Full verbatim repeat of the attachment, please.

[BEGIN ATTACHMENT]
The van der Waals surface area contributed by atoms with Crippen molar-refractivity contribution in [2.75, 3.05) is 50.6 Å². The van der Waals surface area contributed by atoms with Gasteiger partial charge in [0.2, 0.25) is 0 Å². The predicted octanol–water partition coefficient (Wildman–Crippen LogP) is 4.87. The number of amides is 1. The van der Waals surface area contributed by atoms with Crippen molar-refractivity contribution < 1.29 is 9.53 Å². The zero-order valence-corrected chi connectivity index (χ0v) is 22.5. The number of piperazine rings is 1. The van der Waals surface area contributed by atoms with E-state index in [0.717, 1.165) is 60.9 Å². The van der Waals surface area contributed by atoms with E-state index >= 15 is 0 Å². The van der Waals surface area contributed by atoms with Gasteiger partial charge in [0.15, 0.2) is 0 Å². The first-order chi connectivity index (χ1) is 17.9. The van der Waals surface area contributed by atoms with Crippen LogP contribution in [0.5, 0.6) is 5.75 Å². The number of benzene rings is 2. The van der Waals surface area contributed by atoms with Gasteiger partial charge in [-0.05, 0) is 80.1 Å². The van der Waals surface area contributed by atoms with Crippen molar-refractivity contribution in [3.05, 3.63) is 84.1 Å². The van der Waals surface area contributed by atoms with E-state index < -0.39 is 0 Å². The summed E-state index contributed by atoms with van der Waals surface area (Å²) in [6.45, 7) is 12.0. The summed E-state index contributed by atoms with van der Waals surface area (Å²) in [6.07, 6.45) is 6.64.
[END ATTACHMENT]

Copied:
The van der Waals surface area contributed by atoms with Crippen molar-refractivity contribution in [2.75, 3.05) is 50.6 Å². The van der Waals surface area contributed by atoms with Gasteiger partial charge in [0.2, 0.25) is 0 Å². The predicted octanol–water partition coefficient (Wildman–Crippen LogP) is 4.87. The number of amides is 1. The van der Waals surface area contributed by atoms with Crippen molar-refractivity contribution < 1.29 is 9.53 Å². The zero-order valence-corrected chi connectivity index (χ0v) is 22.5. The number of piperazine rings is 1. The van der Waals surface area contributed by atoms with E-state index in [0.717, 1.165) is 60.9 Å². The van der Waals surface area contributed by atoms with E-state index >= 15 is 0 Å². The van der Waals surface area contributed by atoms with Gasteiger partial charge in [0.15, 0.2) is 0 Å². The first-order chi connectivity index (χ1) is 17.9. The van der Waals surface area contributed by atoms with Crippen LogP contribution in [0.5, 0.6) is 5.75 Å². The number of benzene rings is 2. The van der Waals surface area contributed by atoms with Gasteiger partial charge in [-0.05, 0) is 80.1 Å². The van der Waals surface area contributed by atoms with Crippen molar-refractivity contribution in [3.05, 3.63) is 84.1 Å². The van der Waals surface area contributed by atoms with E-state index < -0.39 is 0 Å². The summed E-state index contributed by atoms with van der Waals surface area (Å²) in [6.45, 7) is 12.0. The summed E-state index contributed by atoms with van der Waals surface area (Å²) in [6.07, 6.45) is 6.64.